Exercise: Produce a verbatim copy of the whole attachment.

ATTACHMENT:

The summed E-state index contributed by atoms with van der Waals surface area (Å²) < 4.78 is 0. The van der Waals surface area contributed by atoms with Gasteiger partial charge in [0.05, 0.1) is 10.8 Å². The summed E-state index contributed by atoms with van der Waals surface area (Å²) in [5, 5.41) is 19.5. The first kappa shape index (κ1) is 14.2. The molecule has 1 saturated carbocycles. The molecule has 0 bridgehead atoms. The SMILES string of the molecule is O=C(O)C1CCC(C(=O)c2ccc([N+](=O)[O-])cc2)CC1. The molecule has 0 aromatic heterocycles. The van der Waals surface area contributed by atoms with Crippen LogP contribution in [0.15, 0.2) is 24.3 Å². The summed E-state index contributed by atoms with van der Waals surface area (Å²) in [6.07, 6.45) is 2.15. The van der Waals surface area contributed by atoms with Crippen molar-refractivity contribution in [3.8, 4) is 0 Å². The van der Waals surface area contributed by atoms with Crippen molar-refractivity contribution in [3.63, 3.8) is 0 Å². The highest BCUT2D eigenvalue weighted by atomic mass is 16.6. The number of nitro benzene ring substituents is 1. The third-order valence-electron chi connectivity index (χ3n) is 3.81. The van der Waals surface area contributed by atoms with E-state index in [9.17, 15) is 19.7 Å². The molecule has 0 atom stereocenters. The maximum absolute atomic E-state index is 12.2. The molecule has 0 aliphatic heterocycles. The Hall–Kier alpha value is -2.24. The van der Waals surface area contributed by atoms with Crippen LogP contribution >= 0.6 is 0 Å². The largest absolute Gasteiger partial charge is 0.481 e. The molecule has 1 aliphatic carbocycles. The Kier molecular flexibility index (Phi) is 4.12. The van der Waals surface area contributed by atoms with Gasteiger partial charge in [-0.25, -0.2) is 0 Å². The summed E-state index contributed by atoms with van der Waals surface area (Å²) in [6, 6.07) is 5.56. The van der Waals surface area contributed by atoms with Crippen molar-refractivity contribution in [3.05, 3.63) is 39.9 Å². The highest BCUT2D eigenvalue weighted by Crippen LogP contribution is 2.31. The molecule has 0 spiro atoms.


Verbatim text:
The summed E-state index contributed by atoms with van der Waals surface area (Å²) < 4.78 is 0. The van der Waals surface area contributed by atoms with Gasteiger partial charge in [0.05, 0.1) is 10.8 Å². The summed E-state index contributed by atoms with van der Waals surface area (Å²) in [5, 5.41) is 19.5. The first kappa shape index (κ1) is 14.2. The molecule has 1 saturated carbocycles. The molecule has 0 bridgehead atoms. The SMILES string of the molecule is O=C(O)C1CCC(C(=O)c2ccc([N+](=O)[O-])cc2)CC1. The molecule has 0 aromatic heterocycles. The van der Waals surface area contributed by atoms with Crippen LogP contribution in [0.15, 0.2) is 24.3 Å². The summed E-state index contributed by atoms with van der Waals surface area (Å²) in [6.07, 6.45) is 2.15. The van der Waals surface area contributed by atoms with Crippen molar-refractivity contribution in [3.8, 4) is 0 Å². The van der Waals surface area contributed by atoms with Crippen molar-refractivity contribution in [3.63, 3.8) is 0 Å². The highest BCUT2D eigenvalue weighted by atomic mass is 16.6. The number of nitro benzene ring substituents is 1. The third-order valence-electron chi connectivity index (χ3n) is 3.81. The van der Waals surface area contributed by atoms with E-state index in [9.17, 15) is 19.7 Å². The molecule has 0 atom stereocenters. The maximum absolute atomic E-state index is 12.2. The molecule has 0 aliphatic heterocycles. The Hall–Kier alpha value is -2.24. The van der Waals surface area contributed by atoms with Crippen LogP contribution >= 0.6 is 0 Å². The largest absolute Gasteiger partial charge is 0.481 e. The molecule has 1 aliphatic carbocycles. The Kier molecular flexibility index (Phi) is 4.12. The van der Waals surface area contributed by atoms with Gasteiger partial charge in [-0.25, -0.2) is 0 Å². The summed E-state index contributed by atoms with van der Waals surface area (Å²) in [6, 6.07) is 5.56. The van der Waals surface area contributed by atoms with Crippen molar-refractivity contribution in [3.05, 3.63) is 39.9 Å². The highest BCUT2D eigenvalue weighted by Crippen LogP contribution is 2.31. The molecule has 0 spiro atoms.